Feature Choices
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FEATURE CHOICES & EDITORIAL COMMENTS


  • One-piece harness: I found that the large velcro patches on the two-piece models were awkward to remove and put stress on the dog while I peeled the pack away.  It was easier for me to simply unclip the belly strap buckle(s) and slip the pack over the dog's head. I also found it more difficult to reposition the pack on the velcro without getting it cockeyed, and the velcro is prone to getting clogged with gunk while the dog is running around with just the harness. Finally, the two-piece bags tend to flop more because the bottoms aren't secured to the harness.   BUT, this design is very popular, and there's obviously a reason for that - people must like the flexibility.
  • One belly strap: I was compelled by the argument that the forward belly strap can rub and chafe the dog. There is a great deal of movement around the shoulder and elbow area, and the skin in the armpits is thin and unprotected with fur. If I had a bigger, bulkier dog carrying a heavier load, I might opt for two belly straps.
  • Solid saddle: I have concerns about the load distribution characteristics of the pure strap saddles.  Granite Gear gets around this with their solid padded mesh back piece. I think the loose mesh is likely to be weaker over time. I opted for either a dense mesh or solid fabric back because I don't think it will really affect the dog's cooling that much.
  • Horizontal compression straps: I definitely wanted compression straps. If the dog is carrying a small but heavy load, these help to keep the contents from flopping around. I prefer the horizontal straps for one simple reason: I don't want to have to undo the straps to get into the bag. I'm also mildly concerned about hang-ups with the vertical straps, but the keepers undoubtedly reduce the problem.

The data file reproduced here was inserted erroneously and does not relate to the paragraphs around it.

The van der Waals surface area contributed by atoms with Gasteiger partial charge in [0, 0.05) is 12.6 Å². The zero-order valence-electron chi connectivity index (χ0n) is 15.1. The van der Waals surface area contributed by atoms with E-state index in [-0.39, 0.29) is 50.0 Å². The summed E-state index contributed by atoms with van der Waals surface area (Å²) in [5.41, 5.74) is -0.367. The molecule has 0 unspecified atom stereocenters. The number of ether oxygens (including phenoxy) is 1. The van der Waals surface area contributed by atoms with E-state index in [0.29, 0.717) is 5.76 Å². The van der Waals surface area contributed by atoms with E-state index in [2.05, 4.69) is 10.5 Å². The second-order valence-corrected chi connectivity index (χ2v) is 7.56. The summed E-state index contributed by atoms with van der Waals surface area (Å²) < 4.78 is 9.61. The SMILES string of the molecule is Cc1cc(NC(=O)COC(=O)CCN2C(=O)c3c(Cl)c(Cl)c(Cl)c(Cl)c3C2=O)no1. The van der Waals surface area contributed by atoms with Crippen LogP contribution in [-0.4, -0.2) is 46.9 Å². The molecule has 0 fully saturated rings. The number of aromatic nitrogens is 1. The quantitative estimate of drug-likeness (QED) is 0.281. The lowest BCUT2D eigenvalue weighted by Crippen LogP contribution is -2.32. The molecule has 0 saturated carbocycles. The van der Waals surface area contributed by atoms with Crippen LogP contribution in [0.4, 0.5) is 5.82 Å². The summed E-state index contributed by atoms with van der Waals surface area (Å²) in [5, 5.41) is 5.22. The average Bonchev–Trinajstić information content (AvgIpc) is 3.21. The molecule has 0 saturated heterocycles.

• Medium capacity: I limited my capacity to the 800-1150 cubic inch range; this will allow her to carry what I want, with minimal risk of overload. I also wanted to limit the bag weight to 2 lbs, since you have to consider the bag weight in the overall load capacity. Again, if I had a bigger, bulkier dog, the weight wouldn't matter as much, and neither would the shape and profile because the bags would ride higher on the dog's sides.
  • Good ergonomics: I wanted a contoured back, angled bags, and a low to medium profile. Because my dog is skinny, the bags hang lower so the high-profile and rectangular bags encumber the dog more both when walking and when lying down. Ideally I wanted an adjustable saddle because her back is narrower than average.
  • Other Features: I wanted a lashing mechanism so she can carry her crate pad, but it wasn't essential because I can easily add it myself. I wanted brushguards because I think the bag will last longer. Padding under the buckles is essential, but I decided that I didn't need it on the bags or the straps because she has medium length fur. This might be more important for a short-haired dog. Reflective trim is nice, but I didn't consider it essential. They all seem to have storm flaps, and I can easily add zipper tabs if they aren't there. Taped seams are also nice, but if the fabric is properly heat-seared, it is not likely to ravel.

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Last updated 11/07/2010

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